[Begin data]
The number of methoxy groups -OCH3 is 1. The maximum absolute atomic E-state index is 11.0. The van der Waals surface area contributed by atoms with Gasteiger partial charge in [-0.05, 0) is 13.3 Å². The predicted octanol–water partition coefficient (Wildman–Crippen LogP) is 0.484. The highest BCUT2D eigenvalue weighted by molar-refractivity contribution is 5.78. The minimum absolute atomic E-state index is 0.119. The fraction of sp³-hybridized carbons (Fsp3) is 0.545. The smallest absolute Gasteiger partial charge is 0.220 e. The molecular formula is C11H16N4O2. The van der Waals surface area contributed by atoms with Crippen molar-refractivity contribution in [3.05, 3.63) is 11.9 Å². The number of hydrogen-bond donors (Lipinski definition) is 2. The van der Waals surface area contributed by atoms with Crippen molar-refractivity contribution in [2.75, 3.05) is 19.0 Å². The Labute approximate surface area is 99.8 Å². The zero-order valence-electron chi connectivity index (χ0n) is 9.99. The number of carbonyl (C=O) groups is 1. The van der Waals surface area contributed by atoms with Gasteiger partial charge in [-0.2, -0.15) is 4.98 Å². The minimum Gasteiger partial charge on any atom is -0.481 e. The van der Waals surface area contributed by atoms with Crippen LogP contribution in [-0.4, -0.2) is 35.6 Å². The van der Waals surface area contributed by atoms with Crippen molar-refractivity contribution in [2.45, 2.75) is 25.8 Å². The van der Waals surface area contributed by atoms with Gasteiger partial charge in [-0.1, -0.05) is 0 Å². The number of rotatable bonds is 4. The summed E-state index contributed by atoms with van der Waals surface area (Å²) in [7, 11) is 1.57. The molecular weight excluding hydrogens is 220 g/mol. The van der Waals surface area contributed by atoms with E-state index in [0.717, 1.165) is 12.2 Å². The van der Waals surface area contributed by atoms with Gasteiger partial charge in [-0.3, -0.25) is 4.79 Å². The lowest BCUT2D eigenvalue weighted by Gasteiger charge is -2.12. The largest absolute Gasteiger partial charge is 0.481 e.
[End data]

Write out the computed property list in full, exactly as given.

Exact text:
The number of methoxy groups -OCH3 is 1. The maximum absolute atomic E-state index is 11.0. The van der Waals surface area contributed by atoms with Gasteiger partial charge in [-0.05, 0) is 13.3 Å². The predicted octanol–water partition coefficient (Wildman–Crippen LogP) is 0.484. The highest BCUT2D eigenvalue weighted by molar-refractivity contribution is 5.78. The minimum absolute atomic E-state index is 0.119. The fraction of sp³-hybridized carbons (Fsp3) is 0.545. The smallest absolute Gasteiger partial charge is 0.220 e. The molecular formula is C11H16N4O2. The van der Waals surface area contributed by atoms with Crippen molar-refractivity contribution in [3.05, 3.63) is 11.9 Å². The number of hydrogen-bond donors (Lipinski definition) is 2. The van der Waals surface area contributed by atoms with Crippen molar-refractivity contribution in [2.75, 3.05) is 19.0 Å². The Labute approximate surface area is 99.8 Å². The zero-order valence-electron chi connectivity index (χ0n) is 9.99. The number of carbonyl (C=O) groups is 1. The van der Waals surface area contributed by atoms with Gasteiger partial charge in [-0.2, -0.15) is 4.98 Å². The minimum Gasteiger partial charge on any atom is -0.481 e. The van der Waals surface area contributed by atoms with Crippen LogP contribution in [-0.4, -0.2) is 35.6 Å². The van der Waals surface area contributed by atoms with Crippen molar-refractivity contribution in [2.45, 2.75) is 25.8 Å². The van der Waals surface area contributed by atoms with Gasteiger partial charge in [-0.1, -0.05) is 0 Å². The number of rotatable bonds is 4. The summed E-state index contributed by atoms with van der Waals surface area (Å²) in [7, 11) is 1.57. The molecular weight excluding hydrogens is 220 g/mol. The van der Waals surface area contributed by atoms with E-state index in [0.717, 1.165) is 12.2 Å². The van der Waals surface area contributed by atoms with Gasteiger partial charge in [-0.3, -0.25) is 4.79 Å². The lowest BCUT2D eigenvalue weighted by Gasteiger charge is -2.12. The largest absolute Gasteiger partial charge is 0.481 e.